These theropods were slender, gracefully built, predatory animals. It is very likely that they fed on small lizards, fish and possibly carrion, as they were too light to kill larger animals. They had three clawed fingers and a flexible thumb, the function of which is not guaranteed. They were one to three meters long and could have been relatively fast runners. The fossil remains of two taxa, Coelophysis and Megapnosaurus , were found by the dozen and hundreds respectively in one deposit. It is therefore assumed that the animals lived in larger groups.
Until recently, the Coelophysoids, especially the genus Coelophysis , were said to have cannibalism . However, new research has shown that the remains of supposedly own young animals were Saltoposuchids , ancestors of the crocodiles .
The coelophysoids differ from the more primitive theropods in the construction of the upper jawbones , which have a strange kink . Apart from the Coelophysoids, only the Spinosaurs had this strange characteristic . Possibly this skull shape reduced the weight of the head.
It is controversial whether the Coelophysoids are counted among the Ceratosauria or whether they branch off from the family tree at an earlier point in time than this. Various authors generally assign them to the Neotheropoda , more recent works such as Hendrickx & Mateus (2014) place them in the Tetanurae . Still others like Nesbitt et al. (2009) question the status of the Coelophysoidea as a valid taxon in general.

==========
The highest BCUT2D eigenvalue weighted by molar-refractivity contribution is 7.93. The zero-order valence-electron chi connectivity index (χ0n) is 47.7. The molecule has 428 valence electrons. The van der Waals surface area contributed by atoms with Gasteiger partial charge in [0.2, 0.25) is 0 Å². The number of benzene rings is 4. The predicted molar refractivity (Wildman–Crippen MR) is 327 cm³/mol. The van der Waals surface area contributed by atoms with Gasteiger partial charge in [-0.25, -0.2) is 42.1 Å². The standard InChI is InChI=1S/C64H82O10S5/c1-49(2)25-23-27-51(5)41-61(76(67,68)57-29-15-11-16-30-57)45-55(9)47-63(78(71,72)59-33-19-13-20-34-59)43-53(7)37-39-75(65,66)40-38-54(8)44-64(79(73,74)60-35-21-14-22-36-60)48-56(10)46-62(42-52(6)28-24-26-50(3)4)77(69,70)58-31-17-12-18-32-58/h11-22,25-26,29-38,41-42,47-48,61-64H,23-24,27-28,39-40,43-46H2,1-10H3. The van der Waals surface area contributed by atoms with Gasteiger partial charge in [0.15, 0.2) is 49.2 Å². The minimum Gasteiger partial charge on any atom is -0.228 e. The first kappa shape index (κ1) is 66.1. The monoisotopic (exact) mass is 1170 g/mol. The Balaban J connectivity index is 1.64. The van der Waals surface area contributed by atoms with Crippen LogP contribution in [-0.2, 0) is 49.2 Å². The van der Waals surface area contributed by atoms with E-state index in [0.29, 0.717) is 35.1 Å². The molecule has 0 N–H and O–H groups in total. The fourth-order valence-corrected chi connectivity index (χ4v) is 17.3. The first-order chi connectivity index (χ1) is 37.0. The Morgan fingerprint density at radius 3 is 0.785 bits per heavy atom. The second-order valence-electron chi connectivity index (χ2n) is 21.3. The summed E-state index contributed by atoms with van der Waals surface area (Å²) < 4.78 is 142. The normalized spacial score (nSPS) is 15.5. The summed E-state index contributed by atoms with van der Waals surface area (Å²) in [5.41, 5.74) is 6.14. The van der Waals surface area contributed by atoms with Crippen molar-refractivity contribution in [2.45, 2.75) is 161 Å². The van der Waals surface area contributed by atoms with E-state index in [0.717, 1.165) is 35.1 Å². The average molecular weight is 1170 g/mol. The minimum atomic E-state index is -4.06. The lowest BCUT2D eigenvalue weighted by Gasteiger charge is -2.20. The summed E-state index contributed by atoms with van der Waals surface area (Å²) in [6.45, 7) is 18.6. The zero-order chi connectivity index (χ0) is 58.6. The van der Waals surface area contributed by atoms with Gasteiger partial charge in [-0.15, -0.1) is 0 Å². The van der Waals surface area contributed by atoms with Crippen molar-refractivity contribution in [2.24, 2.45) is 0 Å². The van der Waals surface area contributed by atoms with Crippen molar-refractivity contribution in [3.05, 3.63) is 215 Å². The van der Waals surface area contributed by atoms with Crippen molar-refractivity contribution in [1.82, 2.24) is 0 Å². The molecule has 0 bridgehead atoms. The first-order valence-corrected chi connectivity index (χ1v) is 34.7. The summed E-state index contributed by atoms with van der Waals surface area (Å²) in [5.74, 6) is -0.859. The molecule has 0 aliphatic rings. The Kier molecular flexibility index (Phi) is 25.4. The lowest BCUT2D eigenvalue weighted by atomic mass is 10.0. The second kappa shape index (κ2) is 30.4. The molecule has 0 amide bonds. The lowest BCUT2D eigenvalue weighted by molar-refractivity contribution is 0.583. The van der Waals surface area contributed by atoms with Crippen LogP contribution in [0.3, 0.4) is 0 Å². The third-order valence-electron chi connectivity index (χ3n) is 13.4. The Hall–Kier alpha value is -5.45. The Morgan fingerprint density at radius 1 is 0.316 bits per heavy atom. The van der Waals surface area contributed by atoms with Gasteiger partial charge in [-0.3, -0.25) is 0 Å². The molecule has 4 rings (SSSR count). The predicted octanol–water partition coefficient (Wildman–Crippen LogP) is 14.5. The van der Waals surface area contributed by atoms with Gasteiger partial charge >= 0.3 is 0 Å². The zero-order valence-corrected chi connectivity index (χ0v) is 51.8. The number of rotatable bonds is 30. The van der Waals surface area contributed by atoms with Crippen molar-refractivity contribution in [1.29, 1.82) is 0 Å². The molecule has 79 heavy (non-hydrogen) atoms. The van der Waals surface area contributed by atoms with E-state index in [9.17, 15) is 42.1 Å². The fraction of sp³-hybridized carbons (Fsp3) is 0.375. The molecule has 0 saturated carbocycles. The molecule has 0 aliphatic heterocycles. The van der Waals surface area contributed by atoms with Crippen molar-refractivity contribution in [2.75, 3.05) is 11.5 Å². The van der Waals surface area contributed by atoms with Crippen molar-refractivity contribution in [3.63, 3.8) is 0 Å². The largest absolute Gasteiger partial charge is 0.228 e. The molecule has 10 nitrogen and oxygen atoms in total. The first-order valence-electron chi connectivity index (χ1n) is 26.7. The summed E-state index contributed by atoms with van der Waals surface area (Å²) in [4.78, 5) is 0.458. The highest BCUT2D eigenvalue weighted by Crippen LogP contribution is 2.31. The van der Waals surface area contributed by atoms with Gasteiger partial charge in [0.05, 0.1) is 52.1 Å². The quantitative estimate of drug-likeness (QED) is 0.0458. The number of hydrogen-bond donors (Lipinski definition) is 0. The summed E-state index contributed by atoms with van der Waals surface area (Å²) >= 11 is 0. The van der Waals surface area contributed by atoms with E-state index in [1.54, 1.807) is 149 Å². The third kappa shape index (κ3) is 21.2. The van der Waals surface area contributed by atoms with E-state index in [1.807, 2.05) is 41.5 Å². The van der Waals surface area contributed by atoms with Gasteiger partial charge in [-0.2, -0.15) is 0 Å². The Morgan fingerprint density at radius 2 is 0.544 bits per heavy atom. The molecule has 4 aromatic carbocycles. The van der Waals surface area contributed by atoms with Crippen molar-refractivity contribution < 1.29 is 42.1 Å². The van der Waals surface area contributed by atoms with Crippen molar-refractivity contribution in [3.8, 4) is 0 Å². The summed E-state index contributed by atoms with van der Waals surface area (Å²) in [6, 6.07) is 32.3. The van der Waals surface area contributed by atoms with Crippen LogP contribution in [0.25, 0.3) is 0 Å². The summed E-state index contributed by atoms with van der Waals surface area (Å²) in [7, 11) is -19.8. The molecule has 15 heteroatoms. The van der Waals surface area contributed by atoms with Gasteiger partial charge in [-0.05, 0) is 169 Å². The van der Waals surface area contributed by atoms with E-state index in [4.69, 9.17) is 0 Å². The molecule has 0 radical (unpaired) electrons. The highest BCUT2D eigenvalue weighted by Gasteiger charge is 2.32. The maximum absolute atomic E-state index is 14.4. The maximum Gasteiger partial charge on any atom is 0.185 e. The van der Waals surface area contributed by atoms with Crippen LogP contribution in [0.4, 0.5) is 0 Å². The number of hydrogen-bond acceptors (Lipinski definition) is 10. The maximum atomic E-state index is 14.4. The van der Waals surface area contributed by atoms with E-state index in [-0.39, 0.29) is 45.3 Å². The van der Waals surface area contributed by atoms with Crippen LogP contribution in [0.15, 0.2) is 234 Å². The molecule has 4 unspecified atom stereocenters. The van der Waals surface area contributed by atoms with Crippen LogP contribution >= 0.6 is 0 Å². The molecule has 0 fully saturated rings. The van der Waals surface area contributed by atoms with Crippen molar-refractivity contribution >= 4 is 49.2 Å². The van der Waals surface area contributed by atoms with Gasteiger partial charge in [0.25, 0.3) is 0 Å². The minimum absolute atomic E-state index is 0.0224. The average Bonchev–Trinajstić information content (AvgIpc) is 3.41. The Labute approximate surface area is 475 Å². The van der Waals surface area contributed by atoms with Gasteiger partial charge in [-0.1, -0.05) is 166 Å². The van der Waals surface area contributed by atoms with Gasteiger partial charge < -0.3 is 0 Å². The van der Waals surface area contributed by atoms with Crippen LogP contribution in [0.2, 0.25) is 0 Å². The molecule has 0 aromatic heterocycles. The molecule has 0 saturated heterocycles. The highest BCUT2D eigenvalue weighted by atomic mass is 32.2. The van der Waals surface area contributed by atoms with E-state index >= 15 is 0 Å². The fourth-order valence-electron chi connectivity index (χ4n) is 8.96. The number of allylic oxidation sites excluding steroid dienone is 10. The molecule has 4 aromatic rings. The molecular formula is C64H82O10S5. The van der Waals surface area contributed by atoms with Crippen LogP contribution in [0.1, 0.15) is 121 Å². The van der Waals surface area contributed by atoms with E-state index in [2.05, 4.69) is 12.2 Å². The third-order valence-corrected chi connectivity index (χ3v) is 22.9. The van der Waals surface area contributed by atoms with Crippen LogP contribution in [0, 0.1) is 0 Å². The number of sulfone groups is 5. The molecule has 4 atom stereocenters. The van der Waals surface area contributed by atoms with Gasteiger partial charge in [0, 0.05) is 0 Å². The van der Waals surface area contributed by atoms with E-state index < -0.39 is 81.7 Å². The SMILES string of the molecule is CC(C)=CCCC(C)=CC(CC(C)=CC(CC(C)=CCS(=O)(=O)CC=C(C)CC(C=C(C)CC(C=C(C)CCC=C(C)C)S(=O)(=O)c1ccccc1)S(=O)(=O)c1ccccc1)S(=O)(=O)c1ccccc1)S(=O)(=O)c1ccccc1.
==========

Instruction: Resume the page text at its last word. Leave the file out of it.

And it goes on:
Two of the possibilities for the systematic position of the Coelophysids are shown by the following cladograms :
↑ AM Yates. 2005: A new theropod dinosaur from the Early Jurassic of South Africa and its implications for the early evolution of theropods . Palaeontologia Africana 41: 105-122 
↑ C. Hendrickx and O. Mateus. 2014: Abelisauridae (Dinosauria: Theropoda) from the Late Jurassic of Portugal and dentition-based phylogeny as a contribution for the identification of isolated theropod teeth . Zootaxa 3759 (1): 1-74 doi : 10.11646 / zootaxa.3759.1.1
^ SJ Nesbitt, ND Smith, RB Irmis, AH Turner, A. Downs and MA Norell. 2009: A complete skeleton of a Late Triassic saurischian and the early evolution of dinosaurs . Science 326: 1530-1533 doi : 10.1126 / science.1180350 .
↑ Nesbitt, Sterling J .; Ezcurra, Martin D. (July 13, 2015): The early fossil record of dinosaurs in North America: A new neotheropod from the base of the Upper Triassic Dockum Group of Texas . Acta Palaeontologica Polonica 60. doi : 10.4202 / app.00143.2014
^ Hai-Lu You, Yoichi Azuma, Tao Wang, Ya-Ming Wang & Zhi-Ming Dong: The first well-preserved coelophysoid theropod dinosaur from Asia. Zootaxa 3873 (3): 233-249 (Oct. 16, 2014)